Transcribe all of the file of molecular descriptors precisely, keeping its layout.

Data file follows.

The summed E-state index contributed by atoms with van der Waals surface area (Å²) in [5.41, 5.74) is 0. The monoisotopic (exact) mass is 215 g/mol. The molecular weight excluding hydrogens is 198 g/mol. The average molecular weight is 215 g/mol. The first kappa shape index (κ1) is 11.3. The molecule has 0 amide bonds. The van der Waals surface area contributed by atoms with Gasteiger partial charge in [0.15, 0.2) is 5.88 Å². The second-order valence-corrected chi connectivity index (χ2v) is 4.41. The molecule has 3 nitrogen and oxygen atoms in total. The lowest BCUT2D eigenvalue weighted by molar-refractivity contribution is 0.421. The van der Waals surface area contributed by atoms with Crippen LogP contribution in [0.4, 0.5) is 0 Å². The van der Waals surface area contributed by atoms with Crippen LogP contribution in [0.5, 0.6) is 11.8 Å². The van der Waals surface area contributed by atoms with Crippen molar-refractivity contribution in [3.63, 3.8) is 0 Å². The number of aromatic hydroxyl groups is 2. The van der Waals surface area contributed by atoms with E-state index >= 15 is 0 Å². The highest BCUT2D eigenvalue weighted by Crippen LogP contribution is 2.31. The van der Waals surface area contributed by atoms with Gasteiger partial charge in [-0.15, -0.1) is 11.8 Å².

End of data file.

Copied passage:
The summed E-state index contributed by atoms with van der Waals surface area (Å²) in [5.41, 5.74) is 0. The monoisotopic (exact) mass is 215 g/mol. The molecular weight excluding hydrogens is 198 g/mol. The average molecular weight is 215 g/mol. The first kappa shape index (κ1) is 11.3. The molecule has 0 amide bonds. The van der Waals surface area contributed by atoms with Gasteiger partial charge in [0.15, 0.2) is 5.88 Å². The second-order valence-corrected chi connectivity index (χ2v) is 4.41. The molecule has 3 nitrogen and oxygen atoms in total. The lowest BCUT2D eigenvalue weighted by molar-refractivity contribution is 0.421. The van der Waals surface area contributed by atoms with Crippen LogP contribution in [0.4, 0.5) is 0 Å². The van der Waals surface area contributed by atoms with Crippen LogP contribution in [0.5, 0.6) is 11.8 Å². The van der Waals surface area contributed by atoms with Crippen molar-refractivity contribution in [3.63, 3.8) is 0 Å². The number of aromatic hydroxyl groups is 2. The van der Waals surface area contributed by atoms with E-state index >= 15 is 0 Å². The highest BCUT2D eigenvalue weighted by Crippen LogP contribution is 2.31. The van der Waals surface area contributed by atoms with Gasteiger partial charge in [-0.15, -0.1) is 11.8 Å².